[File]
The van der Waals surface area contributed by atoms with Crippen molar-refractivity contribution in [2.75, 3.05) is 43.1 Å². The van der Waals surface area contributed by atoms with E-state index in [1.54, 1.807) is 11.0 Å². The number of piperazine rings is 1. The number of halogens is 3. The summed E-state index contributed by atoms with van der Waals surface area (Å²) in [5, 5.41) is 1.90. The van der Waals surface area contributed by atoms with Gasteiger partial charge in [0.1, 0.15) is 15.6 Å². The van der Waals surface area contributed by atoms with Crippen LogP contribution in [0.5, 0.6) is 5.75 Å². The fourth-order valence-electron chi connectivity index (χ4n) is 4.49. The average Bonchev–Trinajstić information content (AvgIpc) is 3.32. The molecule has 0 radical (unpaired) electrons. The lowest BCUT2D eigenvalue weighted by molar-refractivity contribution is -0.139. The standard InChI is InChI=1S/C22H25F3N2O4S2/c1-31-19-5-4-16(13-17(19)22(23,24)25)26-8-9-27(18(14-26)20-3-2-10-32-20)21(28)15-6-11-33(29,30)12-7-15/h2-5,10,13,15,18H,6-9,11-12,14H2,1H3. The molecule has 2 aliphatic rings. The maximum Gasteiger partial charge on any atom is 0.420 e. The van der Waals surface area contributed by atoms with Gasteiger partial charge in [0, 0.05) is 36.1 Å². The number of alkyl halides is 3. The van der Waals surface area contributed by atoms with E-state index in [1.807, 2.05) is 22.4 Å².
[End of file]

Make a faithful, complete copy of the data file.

The van der Waals surface area contributed by atoms with Crippen molar-refractivity contribution in [2.75, 3.05) is 43.1 Å². The van der Waals surface area contributed by atoms with E-state index in [1.54, 1.807) is 11.0 Å². The number of piperazine rings is 1. The number of halogens is 3. The summed E-state index contributed by atoms with van der Waals surface area (Å²) in [5, 5.41) is 1.90. The van der Waals surface area contributed by atoms with Gasteiger partial charge in [0.1, 0.15) is 15.6 Å². The van der Waals surface area contributed by atoms with Crippen LogP contribution in [0.5, 0.6) is 5.75 Å². The fourth-order valence-electron chi connectivity index (χ4n) is 4.49. The average Bonchev–Trinajstić information content (AvgIpc) is 3.32. The molecule has 0 radical (unpaired) electrons. The lowest BCUT2D eigenvalue weighted by molar-refractivity contribution is -0.139. The standard InChI is InChI=1S/C22H25F3N2O4S2/c1-31-19-5-4-16(13-17(19)22(23,24)25)26-8-9-27(18(14-26)20-3-2-10-32-20)21(28)15-6-11-33(29,30)12-7-15/h2-5,10,13,15,18H,6-9,11-12,14H2,1H3. The molecule has 2 aliphatic rings. The maximum Gasteiger partial charge on any atom is 0.420 e. The van der Waals surface area contributed by atoms with Gasteiger partial charge in [0, 0.05) is 36.1 Å². The number of alkyl halides is 3. The van der Waals surface area contributed by atoms with E-state index in [1.807, 2.05) is 22.4 Å².